A typical main source file looks like this:

 * Copyright (c) 2023 Particle Industries, Inc.
 * Licensed under the Apache License, Version 2.0 (the "License");
 * you may not use this file except in compliance with the License.
 * You may obtain a copy of the License at
 * Unless required by applicable law or agreed to in writing, software
 * distributed under the License is distributed on an "AS IS" BASIS,
 * See the License for the specific language governing permissions and
 * limitations under the License.

#include "Particle.h"
#include "edge.h"




SerialLogHandler logHandler(115200, LOG_LEVEL_TRACE, {
    { "app.gps.nmea", LOG_LEVEL_INFO },
    { "app.gps.ubx",  LOG_LEVEL_INFO },
    { "", LOG_LEVEL_INFO },
    { "net.ppp.client", LOG_LEVEL_INFO },

void setup()

void loop()

This doesn't look like much, but a lot of stuff happens behind the scenes and is cloud-controllable:

  • Publishing location periodically, or when movement larger than a specified radius occurs
  • Publishing on movement sensed by the IMU (inertial measurement unit, the accelerometer)
  • Control of the RGB status LED

Digging into this:

These are some standard Monitor Edge include files that you will likely need:

#include "Particle.h"
#include "edge.h"

This is the recommended threading and system mode to use.


Since all Tracker devices must belong to a product, you should set the version. The EDGE_PRODUCT_ID is not necessary when targeting Device OS 4.0 or later.


This block is optional, but sets the logging level. It's sets it to TRACE by default, but sets a lower level of INFO for Device OS and tracker internal messages.

SerialLogHandler logHandler(115200, LOG_LEVEL_TRACE, {
    { "app.gps.nmea", LOG_LEVEL_INFO },
    { "app.gps.ubx",  LOG_LEVEL_INFO },
    { "", LOG_LEVEL_INFO },
    { "net.ppp.client", LOG_LEVEL_INFO },

Setup calls Edge::instance().init(). This is required! Since the sample uses SYSTEM_MODE(SEMI_AUTOMATIC) you should call Particle.connect() at the end of setup().

You can add your own code to setup() as well.

void setup()

The loop() function must always call Edge::instance().loop(). You should do this on every loop.

You can add your own code to loop, however you should avoid using delay() or other functions that block. If you would like to publish your own events (separate from the location events), you can use the Edge cloud service to publish safely without blocking the loop.

void loop()

For more information about the reason for using Edge::instance() and the singleton pattern, see application note AN034 singleton pattern.


You can add your own source code in main.cpp if desired, as there is very little that will change between version of Monitor Edge.

The user_setup.cpp file, however, is where most of the changes will be made. The implementation of the features of your expansion card go there, for example.


You can implement single-tap, multi-tap, and long press of the user button that's available outside the enclosure. The default implementation uses it to display the cellular signal strength on the status LED on short press. You can, however, replace the contents of this function to do other things instead.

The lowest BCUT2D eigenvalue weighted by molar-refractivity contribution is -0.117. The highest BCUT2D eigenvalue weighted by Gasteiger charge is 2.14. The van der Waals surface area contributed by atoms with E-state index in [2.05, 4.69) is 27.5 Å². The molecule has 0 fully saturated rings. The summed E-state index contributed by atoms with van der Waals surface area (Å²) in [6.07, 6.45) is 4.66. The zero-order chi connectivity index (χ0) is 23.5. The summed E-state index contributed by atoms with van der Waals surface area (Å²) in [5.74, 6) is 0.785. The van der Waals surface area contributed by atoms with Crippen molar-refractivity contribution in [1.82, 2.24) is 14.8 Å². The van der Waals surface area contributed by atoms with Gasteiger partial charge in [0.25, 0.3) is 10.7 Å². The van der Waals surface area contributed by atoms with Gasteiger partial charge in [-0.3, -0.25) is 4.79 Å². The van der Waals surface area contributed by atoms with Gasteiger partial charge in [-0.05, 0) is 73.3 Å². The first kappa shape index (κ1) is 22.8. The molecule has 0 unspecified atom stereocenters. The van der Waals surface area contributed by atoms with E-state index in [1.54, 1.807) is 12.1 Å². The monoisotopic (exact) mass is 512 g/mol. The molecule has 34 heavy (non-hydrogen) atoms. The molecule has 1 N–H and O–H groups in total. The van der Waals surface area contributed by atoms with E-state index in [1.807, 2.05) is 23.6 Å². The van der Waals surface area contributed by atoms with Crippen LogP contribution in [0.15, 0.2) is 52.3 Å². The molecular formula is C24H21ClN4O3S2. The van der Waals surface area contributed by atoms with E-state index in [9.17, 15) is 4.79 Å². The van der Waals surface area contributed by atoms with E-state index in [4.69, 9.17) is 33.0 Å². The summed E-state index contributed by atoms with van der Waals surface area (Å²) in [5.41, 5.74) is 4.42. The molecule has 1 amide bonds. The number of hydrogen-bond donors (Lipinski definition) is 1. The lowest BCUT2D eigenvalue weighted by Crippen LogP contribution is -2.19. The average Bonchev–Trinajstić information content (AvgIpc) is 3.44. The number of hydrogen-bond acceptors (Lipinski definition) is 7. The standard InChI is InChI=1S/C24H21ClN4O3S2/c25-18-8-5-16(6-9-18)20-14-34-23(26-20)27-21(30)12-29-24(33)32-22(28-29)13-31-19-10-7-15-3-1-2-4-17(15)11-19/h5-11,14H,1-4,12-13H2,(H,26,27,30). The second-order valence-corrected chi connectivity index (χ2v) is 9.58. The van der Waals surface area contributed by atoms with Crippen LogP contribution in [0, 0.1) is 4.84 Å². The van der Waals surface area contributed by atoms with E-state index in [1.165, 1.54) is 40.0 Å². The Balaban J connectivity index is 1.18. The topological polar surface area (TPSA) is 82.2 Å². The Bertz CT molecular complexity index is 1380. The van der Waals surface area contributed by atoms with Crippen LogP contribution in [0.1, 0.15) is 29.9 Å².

Note that a very long press of greater than approximately 10 seconds causes a hardware reset of the Monitor One, so be careful to not do that accidentally.

Sending commands

When viewing a device in the console, in the functions and variables area on the right, is the cmd box.

Some commands you can enter into the box:

Command Purpose
{"cmd":"enter_shipping"} Enter shipping mode
{"cmd":"get_loc"} Gets the location now (regardless of settings)
{"cmd":"reset"} Gracefully reset the device
{"cmd":"get_cfg"} Get all configuration objects in the device
{"cmd":"reset_to_factory"} Perform a factory reset for configuration

Shipping mode powers off the device by disconnecting the battery. This allows a Monitor One to be shipped in a way that the battery does not discharge without having to open the case and disconnect the battery. Note that you can only get out of shipping mode by powering the device from the M12 8-pin connector.

It's also possible to create custom cmd handlers. These can be used instead of creating a custom Particle function handler and make it possible to add more than 12 handlers and automatically decode JSON arguments to the cmd handler.

On a successful cmd request, the result is 0. A result of -22 indicates the JSON is invalid.

Using GitHub with Monitor Edge

GitHub is a tool for source code control, issue, and release management. It's great for managing Particle projects in Workbench. For many uses, it's free, too. There are many features, entire books, and tutorials about Git (the underlying source code control system) and GitHub (a service that allows you to store files in the cloud). This is just an overview.

Source code control allows you to have a secure record of all of the changes you've made to the source over time. You can roll back to previous versions and compare versions. It also makes sure you have a copy of all of your source separate from your computer, in case something happens to it.

Sign up for a GitHub account if you have not already done so. You will select a username at this point, which will be your primary method of identification, not your email address. Your username will be shown publicly in many instances, so keep that in mind.